Sometimes a film screening can feel like a worship service.
Jonathan and I shared that experience last evening, at the Old Greenbelt Theater screening of Rosenwald, the new documentary about the legendary (but not all that well known) 19th and 20th Century philanthropist, Julius Rosenwald of Chicago.
If you are an African American of a certain age, you may well know about Rosenwald Schools, either because you attended one yourself, or your mama or daddy did, or someone in your family did, or perhaps even was a teacher in one of the more than 5,300 schools built between 1913 and 1932.
Many of us probably know about Carnegie libraries, built all over the country, and we are grateful. But the Rosenwald Schools were not, strictly speaking, for the entire country (although our entire nation benefited from them). Instead, they were to provide education for African American youngsters in Southern States where schools to serve the Black population’s youth, particularly in rural areas, were either non-existent or in such deplorable condition as to be almost, if not truly, useless.
Rosenwald, who rose from being the child of first-generation Jewish German immigrants to become the leader of Sears, Roebuck & Company, seems an unlikely benefactor. However, even a keen businessman, as surely Rosenwald was, can have or develop a social conscience.
According to the film, Rosenwald was influenced to engage in philanthropy directly engaging the needs of the African American community by several factors. First, he was acutely aware of pogroms against Jews in Russia and Eastern Europe. Second, he read Up from Slavery by Booker T. Washington, and connected what he learned about Washington’s struggles, and those of other Blacks, with the anti-Semitism of Europe. He was aided in this by Rabbi Emil Hirsch, the widely acclaimed reform rabbi of Chicago’s Sinai Congregation. Rabbi Hirsch preached widely and continually on the Jewish obligation of tikkun olam, to heal the world, and especially of people with much to do much to promote that healing.
Finally, there is the undeniable influence of Booker T. Washington, who became a friend and mentor. Rosenwald served on the Board of Trustees at Tuskegee Institute and responded favorably to Washington’s request that he build a YMCA for “colored young men.” Rosenwald provided challenge funds to build the first one, in Chicago, and then went on to provide the impetus and initial funding for 26 others around the nation.
Then came the schools–first a half-dozen near Tuskegee and then more and then more until the South, especially the rural south, was dotted with them. If you want to see the schools in your part of the South, click here for a link to an online database.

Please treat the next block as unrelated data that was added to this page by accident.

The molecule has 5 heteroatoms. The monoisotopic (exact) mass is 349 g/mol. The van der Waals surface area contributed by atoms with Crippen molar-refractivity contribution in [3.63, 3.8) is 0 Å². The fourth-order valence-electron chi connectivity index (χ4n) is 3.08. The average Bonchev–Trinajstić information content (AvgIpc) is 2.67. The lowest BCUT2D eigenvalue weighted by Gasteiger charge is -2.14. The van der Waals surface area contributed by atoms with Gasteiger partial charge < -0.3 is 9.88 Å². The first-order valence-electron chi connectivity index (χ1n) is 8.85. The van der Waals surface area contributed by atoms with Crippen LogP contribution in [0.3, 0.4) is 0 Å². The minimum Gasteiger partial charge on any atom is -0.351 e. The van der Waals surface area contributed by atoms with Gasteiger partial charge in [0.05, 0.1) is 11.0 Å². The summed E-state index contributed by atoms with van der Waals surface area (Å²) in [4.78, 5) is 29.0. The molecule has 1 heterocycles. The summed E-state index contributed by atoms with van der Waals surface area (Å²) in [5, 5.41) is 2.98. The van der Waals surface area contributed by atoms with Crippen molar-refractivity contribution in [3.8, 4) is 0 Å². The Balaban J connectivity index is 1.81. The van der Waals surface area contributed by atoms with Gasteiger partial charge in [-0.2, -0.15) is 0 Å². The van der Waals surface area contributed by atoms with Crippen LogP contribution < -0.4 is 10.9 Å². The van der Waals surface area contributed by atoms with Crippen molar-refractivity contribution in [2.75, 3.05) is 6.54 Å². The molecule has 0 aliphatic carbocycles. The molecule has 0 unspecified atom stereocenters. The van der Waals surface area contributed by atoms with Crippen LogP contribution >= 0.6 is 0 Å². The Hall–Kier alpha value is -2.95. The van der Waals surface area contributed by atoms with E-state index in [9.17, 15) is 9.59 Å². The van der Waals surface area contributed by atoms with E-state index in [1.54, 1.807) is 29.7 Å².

The number of schools is undeniably impressive, but so is the list of African American leaders and others who were students in them. Add to that list the names of eminent African American artists–musicians, writers, painters and sculptors–who received important, sometimes life-saving, grants from the Rosenwald Fund. Two well-known African Americans, both students at the school in their area–Julian Bond and Maya Angelou–speaking extensively on film on what Rosenwald did.
Rosenwald did more than any other white man in the first 40 years of the 20th Century to help the African American community get itself ready to topple Jim Crow and move assertively forward to press the case for full civil rights. Yes, he had more money than almost everyone else, and he gave it generously.
But he did something else. He only gave what we would call challenge grants. He promised to pay one-third of the cost of building a school if the local African American community came up with a third, and got the white community (often the State Department of Education, as well as local benefactors) to contribute one-third. This empowered the local Black community to come together to build and maintain its own school, which usually became not only the school but also the community center.
In this way, his philanthropy was of the best kind–helping people meet an immediate need as well as helping them build something more, pride in themselves and organization for the future, a better future.
I urge you to see this film wherever you can (check here for a list of upcoming showings) and watch for it on DVD. The filmmaker, Aviva Kempner, wants to be sure this is seen all over the nation–and certainly in schools and other community venues. She has done a superb job–it is a lively, entertaining, and hugely informative film, bringing together many strands of history from Rosenwald’s youth in Springfield, Illinois all the way to his death in 1932 and the work of the fund beyond. We really see the sweep of his vision.
If you do not come away from your viewing with a desire to go out and do something for civil rights (still imperiled in our nation), or for some other deeply cherished cause to heal the world, then I fear for your sanity, your serenity, your heart, even your soul.
See this film. Be inspired by JR. And do likewise, heal the world in your own way.